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Kind of a convoluted question, and I don't have full information available. 1.403(b)-5(b)(4)(ii)(B) provides that you can exclude employees who are eligible under a 401(k) plan of the employer. (my emphasis) The Employer sponsors a 403(b) plan which excludes union employees. Now, the union employees can defer into a 401(k) plan. I don't yet have information here, but I don't have much contact with union plans. I'm not sure if the employer is technically the plan sponsor, or if the union is the plan sponsor.

Does it really even matter? If the employees are eligible to defer into the 401(k) plan, doesn't the employer have to be a "participating employer" in the union plan in order to even submit deferrals on behalf of the employees? 

Also, what happens if a collective bargaining agreement excludes union employees, but there ISN'T a 401(k) Plan? This would seem to require e change in the CBA, or the 403(b) plan is in violation of the universal availability requirements. Anyone ever seen such a situation? This question is theoretical, as thankfully I haven't (yet) encountered this.

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12 hours ago, Belgarath said:

Does it really even matter? If the employees are eligible to defer into the 401(k) plan, doesn't the employer have to be a "participating employer" in the union plan in order to even submit deferrals on behalf of the employees? 

Belgarath, I am only going to give you moral support here, but it would seem to me you could exclude. "Of" is a little elastic, not like "sponsored exclusively by." Also, I think a favorable answer to your question is implied by IRC 413(b)(3), in that how can the plan be for the exclusive benefit of the employer's employees if it is not a plan of (at least partially) the employer?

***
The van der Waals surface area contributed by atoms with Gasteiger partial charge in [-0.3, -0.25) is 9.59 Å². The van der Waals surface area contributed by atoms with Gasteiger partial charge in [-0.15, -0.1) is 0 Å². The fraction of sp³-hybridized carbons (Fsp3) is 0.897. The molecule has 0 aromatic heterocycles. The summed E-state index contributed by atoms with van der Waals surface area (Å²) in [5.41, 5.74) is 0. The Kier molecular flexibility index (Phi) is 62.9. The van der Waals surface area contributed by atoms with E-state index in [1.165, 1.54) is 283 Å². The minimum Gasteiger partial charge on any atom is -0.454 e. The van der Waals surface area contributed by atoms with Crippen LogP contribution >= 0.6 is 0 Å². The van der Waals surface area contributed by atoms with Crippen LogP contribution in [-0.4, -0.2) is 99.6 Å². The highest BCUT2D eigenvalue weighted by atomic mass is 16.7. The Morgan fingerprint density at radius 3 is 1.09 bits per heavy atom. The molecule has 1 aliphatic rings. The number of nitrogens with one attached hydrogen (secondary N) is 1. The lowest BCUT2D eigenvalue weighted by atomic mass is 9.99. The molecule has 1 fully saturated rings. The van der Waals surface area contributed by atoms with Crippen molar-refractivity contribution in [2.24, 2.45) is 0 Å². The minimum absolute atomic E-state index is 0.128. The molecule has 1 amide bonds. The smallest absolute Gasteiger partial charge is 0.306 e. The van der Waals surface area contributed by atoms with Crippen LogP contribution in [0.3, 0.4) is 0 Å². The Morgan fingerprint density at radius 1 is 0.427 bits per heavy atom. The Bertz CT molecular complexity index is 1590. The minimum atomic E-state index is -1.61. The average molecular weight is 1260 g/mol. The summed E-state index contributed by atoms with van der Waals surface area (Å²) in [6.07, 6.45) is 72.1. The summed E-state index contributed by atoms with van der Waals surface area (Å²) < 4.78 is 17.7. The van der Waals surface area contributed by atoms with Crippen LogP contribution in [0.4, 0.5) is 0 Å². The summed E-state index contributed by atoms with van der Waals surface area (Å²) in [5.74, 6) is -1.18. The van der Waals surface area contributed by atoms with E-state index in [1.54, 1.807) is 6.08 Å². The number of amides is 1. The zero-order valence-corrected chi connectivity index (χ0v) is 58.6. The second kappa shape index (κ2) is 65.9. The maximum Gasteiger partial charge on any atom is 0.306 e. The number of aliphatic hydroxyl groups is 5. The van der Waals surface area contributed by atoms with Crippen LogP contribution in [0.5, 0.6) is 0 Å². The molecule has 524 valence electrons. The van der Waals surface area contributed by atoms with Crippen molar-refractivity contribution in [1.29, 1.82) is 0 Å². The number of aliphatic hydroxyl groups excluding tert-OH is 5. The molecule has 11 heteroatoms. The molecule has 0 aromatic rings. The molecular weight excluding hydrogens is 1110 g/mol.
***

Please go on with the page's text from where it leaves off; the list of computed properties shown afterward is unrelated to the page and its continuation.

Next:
12 hours ago, Belgarath said:

Also, what happens if a collective bargaining agreement excludes union employees, but there ISN'T a 401(k) Plan? This would seem to require e change in the CBA, or the 403(b) plan is in violation of the universal availability requirements. Anyone ever seen such a situation? This question is theoretical, as thankfully I haven't (yet) encountered this.

I have never encountered this before either, or thought about it, but it looks like the reg does not give you a way out, and it probably can't because the Code does not contain a union exception either. 

Luke Bailey

Senior Counsel

Clark Hill PLC

214-651-4572 (O) | LBailey@clarkhill.com

2600 Dallas Parkway Suite 600

Frisco, TX 75034

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  • 3 weeks later...

I'm looking at this issue now too.  Seems odd that there's no IRS guidance addressing whether "of the employer" contemplates a union plan to which the employer remits contributions since the 2004 proposed regulations effectively eliminated the exclusion for collectively bargained employees that had been provided under Notice 89-23.  Have you thought any more about this, Belgarath?

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I haven't really, but my inclination is that as long as they can elect to be covered under the 401(k), then not to worry about it. If there isn't a 401(k) and the CBA excludes them from the 403(b), I think there's a problem. Turns out that the 403(b) plan document allows the union employees to CHOOSE whether to participate in the employer's 403(b) plan, or the union 401(k) plan, so they aren't excluded under the 403(b) plan after all.

But, if questionable, I'd tell them to get an opinion from their ERISA attorney.

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